On August 6, Ukraine published a coastal notification, declaring the waters of six Russian ports on the Black Sea – Anapa, Novorossiysk, Gelendzhik, Tuapse, Sochi, and Taman – as a zone of “military threat.” This happened in response to Russia’s exit last month from a deal that had allowed safe export of Ukrainian grain. Moscow announced that it would view all ships heading to Ukrainian ports in the Black Sea as carriers of military cargo, and the countries under whose flags these ships are registered as participants in the war on the side of Kyiv.
The situation escalated significantly after Ukrainian maritime drones struck Russian vessels near Novorossiysk and Kerch in early August. Ukrainian President Volodymyr Zelenskyy issued a warning that Russia risks losing its ships if it continues to block the Black Sea waters and the export of grain. Sergey Vakulenko, a nonresident scholar at the Carnegie Russia Eurasia Center, wrote recently that the Ukrainian drone attacks on Russian ships near Novorossiysk and Kerch are part of a plan aimed at reducing Russian exports from Black Sea ports, primarily oil.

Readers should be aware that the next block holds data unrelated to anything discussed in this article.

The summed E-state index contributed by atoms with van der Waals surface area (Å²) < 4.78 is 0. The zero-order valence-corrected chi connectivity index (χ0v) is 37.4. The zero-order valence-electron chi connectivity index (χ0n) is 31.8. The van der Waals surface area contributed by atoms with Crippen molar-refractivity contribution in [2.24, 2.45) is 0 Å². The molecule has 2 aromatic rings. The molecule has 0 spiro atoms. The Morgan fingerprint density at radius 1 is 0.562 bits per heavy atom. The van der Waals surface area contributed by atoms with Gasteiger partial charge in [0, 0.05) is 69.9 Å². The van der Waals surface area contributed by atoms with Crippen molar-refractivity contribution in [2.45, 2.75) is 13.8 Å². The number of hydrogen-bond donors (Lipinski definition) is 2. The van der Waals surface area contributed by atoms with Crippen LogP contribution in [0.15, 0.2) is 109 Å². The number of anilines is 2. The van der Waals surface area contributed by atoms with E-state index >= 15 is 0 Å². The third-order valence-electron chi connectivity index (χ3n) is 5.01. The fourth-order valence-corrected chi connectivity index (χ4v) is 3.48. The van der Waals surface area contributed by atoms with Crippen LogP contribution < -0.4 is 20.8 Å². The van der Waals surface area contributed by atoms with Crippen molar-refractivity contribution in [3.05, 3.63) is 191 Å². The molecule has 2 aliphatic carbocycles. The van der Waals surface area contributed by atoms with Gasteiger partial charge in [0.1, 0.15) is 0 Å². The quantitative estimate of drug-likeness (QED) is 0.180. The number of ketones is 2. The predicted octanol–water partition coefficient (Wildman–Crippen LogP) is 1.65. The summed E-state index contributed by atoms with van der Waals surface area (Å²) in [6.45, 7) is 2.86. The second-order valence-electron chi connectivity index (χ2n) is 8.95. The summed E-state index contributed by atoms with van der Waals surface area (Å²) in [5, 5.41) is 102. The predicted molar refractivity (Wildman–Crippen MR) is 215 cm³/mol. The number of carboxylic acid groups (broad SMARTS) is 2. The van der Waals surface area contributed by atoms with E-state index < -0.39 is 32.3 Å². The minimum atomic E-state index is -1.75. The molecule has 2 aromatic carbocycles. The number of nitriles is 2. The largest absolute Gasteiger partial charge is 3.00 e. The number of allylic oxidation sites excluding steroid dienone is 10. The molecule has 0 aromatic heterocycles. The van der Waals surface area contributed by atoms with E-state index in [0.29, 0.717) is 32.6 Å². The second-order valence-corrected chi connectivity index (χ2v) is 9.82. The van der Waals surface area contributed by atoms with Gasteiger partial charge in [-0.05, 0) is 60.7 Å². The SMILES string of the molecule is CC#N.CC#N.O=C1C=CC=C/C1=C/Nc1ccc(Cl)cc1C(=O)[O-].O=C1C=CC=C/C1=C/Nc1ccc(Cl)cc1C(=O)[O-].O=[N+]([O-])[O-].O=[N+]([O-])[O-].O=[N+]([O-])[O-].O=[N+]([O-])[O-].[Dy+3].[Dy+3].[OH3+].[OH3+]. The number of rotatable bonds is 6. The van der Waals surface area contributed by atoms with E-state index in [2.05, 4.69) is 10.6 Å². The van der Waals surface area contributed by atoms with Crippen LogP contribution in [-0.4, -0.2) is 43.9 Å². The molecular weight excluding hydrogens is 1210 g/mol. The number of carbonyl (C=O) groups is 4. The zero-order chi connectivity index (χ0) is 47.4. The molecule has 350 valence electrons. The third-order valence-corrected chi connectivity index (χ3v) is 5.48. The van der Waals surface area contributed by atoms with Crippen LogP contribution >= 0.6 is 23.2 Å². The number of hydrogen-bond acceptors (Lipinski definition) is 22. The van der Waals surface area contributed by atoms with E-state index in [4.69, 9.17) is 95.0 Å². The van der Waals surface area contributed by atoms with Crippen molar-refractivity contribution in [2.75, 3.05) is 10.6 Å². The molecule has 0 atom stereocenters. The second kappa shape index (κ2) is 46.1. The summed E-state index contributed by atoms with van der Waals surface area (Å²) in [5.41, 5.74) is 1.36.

Such significant blows to oil infrastructure could also damage the export of Kazakhstani oil. The main portion of Kazakhstan’s oil exports (around 70 percent) are sent through the Yuzhnaya Ozereevka terminal near Novorossiysk to European Union countries. The EU currently serves as the primary and most important trade and economic partner for Kazakhstan. The EU accounts for 40 percent of the country’s external trade and 48 percent of total foreign direct investment (FDI) inflow.